Sprinkler Irrigation Association Formation in 1949
Courtesy of IA's book:
Water and the Land
by Bob Morgan
The potential of portable sprinkler irrigation in crop production was clearly
recognized following World War II. The catalyst was the growing availability of
aluminum. The lightweight metal began to replace heavy steel tubing and fittings
made of cast iron or steel.
The proponents of sprinkler irrigation saw an urgent need to form a trade
association representing the irrigation industry. In 1948, they seized the
opportunity to discuss the idea during the National Reclamation Congress in
Oklahoma City. They realized that to represent the industry adequately, the
membership would have to include distributors and suppliers, in addition to
The following year at the Palmer House in Chicago, a group of eight industry
leaders cast their votes to create an association to represent a cross-section
of the sprinkler irrigation industry. They were: Fred Boyton of Reynolds Metals
Company, Ken Cadigan of Gorman-Rupp Pump Company, Ray Foss of R.M. Wade &
Company, A.R.J. "Bud" Friedmann of Skinner Irrigation Company, Ellsworth Gage of
Shur-Rane Company, Marion Miller of Anderson-Miller Company, Charles Race of
Race and Race Manufacturing Company and John Seitzinger of Oaks Irrigation
Company. They named the new organization the Association of Sprinkler Irrigation
Equipment Manufacturers (ASIEM) for the purpose of, "combining the mutual
interests of all who are concerned with developing and increasing the use of
sprinkler irrigation systems."
The first slate of officers to lead the association included Everett H.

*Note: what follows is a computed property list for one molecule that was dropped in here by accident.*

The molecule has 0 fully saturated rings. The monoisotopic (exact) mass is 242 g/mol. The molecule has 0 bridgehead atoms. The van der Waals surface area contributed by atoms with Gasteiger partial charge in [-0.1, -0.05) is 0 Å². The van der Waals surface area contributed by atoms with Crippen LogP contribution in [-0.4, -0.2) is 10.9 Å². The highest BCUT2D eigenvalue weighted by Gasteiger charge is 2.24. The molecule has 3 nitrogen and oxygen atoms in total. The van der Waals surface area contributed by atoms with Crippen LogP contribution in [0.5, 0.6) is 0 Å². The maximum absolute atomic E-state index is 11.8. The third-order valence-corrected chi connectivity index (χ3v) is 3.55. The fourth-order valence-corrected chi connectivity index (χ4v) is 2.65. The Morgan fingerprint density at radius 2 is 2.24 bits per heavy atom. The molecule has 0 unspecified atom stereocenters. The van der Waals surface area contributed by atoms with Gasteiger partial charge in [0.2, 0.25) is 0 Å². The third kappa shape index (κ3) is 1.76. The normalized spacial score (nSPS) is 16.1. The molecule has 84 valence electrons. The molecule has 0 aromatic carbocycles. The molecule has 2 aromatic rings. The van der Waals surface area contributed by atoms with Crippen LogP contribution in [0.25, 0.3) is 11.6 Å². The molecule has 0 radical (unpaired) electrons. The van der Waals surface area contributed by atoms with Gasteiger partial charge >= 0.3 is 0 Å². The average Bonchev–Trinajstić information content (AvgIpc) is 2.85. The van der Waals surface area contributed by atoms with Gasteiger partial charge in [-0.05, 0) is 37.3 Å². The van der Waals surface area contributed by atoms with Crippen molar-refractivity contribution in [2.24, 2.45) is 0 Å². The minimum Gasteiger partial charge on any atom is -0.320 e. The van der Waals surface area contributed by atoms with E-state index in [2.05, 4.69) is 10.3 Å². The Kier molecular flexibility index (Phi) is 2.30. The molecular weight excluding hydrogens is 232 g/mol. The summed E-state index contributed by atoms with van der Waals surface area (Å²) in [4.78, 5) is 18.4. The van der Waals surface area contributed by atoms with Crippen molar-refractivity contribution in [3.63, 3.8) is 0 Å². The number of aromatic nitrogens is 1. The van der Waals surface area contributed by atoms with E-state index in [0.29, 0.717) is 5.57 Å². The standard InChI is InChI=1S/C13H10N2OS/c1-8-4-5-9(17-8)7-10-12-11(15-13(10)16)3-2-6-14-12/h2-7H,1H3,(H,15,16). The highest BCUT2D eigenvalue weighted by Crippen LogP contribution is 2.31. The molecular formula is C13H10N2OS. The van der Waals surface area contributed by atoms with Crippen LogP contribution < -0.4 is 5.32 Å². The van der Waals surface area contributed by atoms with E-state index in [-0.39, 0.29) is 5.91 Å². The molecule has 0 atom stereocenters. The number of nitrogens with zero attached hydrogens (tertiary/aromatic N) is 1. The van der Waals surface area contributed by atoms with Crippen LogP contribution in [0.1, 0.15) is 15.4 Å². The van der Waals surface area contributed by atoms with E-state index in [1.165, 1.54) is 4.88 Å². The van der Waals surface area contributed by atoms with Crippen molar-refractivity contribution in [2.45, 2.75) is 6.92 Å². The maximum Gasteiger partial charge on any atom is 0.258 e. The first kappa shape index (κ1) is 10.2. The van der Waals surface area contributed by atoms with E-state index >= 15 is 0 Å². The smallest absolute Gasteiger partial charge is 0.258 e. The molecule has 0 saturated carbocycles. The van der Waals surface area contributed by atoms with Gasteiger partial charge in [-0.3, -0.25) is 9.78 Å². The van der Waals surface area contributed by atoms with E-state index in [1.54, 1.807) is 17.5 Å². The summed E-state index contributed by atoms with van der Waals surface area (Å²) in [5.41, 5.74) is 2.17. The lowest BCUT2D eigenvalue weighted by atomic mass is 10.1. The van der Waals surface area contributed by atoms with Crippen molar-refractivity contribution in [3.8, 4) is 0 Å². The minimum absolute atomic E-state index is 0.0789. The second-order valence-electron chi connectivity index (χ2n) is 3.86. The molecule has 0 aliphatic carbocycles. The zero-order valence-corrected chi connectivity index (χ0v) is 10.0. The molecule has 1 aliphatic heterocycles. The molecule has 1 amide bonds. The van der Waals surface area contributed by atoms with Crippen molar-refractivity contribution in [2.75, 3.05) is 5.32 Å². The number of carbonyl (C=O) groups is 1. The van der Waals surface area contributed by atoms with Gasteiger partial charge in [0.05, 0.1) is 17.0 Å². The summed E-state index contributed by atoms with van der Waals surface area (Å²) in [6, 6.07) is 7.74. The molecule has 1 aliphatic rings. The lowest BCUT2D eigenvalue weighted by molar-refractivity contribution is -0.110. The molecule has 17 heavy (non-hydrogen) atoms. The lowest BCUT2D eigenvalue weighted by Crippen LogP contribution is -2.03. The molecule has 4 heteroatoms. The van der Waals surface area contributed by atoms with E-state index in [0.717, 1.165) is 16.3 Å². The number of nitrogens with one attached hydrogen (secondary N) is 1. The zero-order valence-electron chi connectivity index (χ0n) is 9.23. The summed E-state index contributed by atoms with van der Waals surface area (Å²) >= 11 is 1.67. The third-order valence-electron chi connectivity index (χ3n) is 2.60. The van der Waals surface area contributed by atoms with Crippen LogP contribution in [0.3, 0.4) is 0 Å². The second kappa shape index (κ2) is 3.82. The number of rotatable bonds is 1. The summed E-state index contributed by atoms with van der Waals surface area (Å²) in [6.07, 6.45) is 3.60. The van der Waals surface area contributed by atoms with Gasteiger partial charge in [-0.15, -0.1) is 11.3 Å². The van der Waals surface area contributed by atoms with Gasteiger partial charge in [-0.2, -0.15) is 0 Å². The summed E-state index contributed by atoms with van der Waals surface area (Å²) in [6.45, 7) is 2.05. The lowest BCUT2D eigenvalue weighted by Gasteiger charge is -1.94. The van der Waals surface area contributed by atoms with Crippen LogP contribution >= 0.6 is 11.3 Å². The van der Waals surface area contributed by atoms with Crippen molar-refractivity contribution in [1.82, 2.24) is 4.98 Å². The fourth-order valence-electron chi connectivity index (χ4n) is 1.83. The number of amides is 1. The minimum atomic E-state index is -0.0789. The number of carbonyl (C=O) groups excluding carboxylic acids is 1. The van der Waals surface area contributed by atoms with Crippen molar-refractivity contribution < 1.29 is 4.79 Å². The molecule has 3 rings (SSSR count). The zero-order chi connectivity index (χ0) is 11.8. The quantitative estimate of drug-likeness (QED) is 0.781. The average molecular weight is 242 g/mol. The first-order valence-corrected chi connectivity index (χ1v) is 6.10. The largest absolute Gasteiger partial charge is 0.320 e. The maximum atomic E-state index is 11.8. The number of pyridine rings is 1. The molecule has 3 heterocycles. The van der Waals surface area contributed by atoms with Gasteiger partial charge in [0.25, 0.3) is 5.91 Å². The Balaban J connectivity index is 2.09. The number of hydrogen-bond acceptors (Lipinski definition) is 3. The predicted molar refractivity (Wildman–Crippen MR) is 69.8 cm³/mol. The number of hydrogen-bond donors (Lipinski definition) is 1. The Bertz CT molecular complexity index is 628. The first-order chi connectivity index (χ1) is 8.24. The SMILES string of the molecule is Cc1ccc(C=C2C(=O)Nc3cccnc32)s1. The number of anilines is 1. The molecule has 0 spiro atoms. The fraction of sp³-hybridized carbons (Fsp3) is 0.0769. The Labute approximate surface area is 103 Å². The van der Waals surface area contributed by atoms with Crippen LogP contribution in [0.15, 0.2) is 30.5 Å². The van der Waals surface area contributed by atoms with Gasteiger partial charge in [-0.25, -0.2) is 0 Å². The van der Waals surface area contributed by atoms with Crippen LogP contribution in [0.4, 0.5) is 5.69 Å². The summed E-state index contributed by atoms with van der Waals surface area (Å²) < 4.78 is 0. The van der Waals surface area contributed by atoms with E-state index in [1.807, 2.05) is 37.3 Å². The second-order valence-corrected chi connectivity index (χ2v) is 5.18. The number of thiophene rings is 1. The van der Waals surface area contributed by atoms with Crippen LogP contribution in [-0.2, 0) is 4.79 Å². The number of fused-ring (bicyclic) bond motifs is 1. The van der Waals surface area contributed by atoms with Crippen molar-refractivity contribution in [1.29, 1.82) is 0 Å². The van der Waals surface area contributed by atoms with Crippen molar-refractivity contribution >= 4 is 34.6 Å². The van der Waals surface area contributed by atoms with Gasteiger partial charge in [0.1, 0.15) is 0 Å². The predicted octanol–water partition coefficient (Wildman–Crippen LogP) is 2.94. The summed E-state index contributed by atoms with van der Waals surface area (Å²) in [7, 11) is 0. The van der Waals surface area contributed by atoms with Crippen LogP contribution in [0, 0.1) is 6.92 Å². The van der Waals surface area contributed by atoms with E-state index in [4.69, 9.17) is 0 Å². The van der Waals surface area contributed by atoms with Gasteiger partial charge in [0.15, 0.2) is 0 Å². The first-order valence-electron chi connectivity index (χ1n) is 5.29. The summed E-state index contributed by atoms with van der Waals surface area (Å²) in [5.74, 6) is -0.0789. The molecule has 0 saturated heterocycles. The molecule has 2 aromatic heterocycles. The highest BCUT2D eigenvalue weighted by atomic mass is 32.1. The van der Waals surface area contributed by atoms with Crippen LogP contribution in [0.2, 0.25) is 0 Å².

Davis; Bud Friedmann, vice president; and A.S. Marlow, Jr., president of Marlow
Pumps, Ridgewood, New Jersey, secretary-treasurer. After just three months as
president, Davis relinquished the office to Friedmann due to company
responsibilities. In addition to the officers, there were four committee
members. They were Ken Cadigan of Gorman-Rupp, Larry Johnson of Champion
Manufacturing, Marion Miller of Anderson-Miller Company and Ross B. Whidden with
Aluminum Company of America (ALCOA).
The need for an association with ASIEM's objectives was quickly demonstrated
in 1950 when the country plunged into the Korean War. The War Production Board,
established during World War II, again went into immediate allocations of
strategic materials. The officers and board of the association recognized that
representation in Washington, D.C., was critical to ensure and adequate supply
of raw materials for their industry.
They retained Joseph King, and attorney well oriented to the Capitol, as
local counsel. His duties were to inform the federal government in general, the
War Production Board in particular, of the irrigation industry's needs for
aluminum and brass as they related to the production of food and fiber. King was
successful in obtaining allocations of these materials for industry
In addition to legal representation, the ASIEM believed it was important to
have a full-time industry representative in Washington. R.M. Wade & Company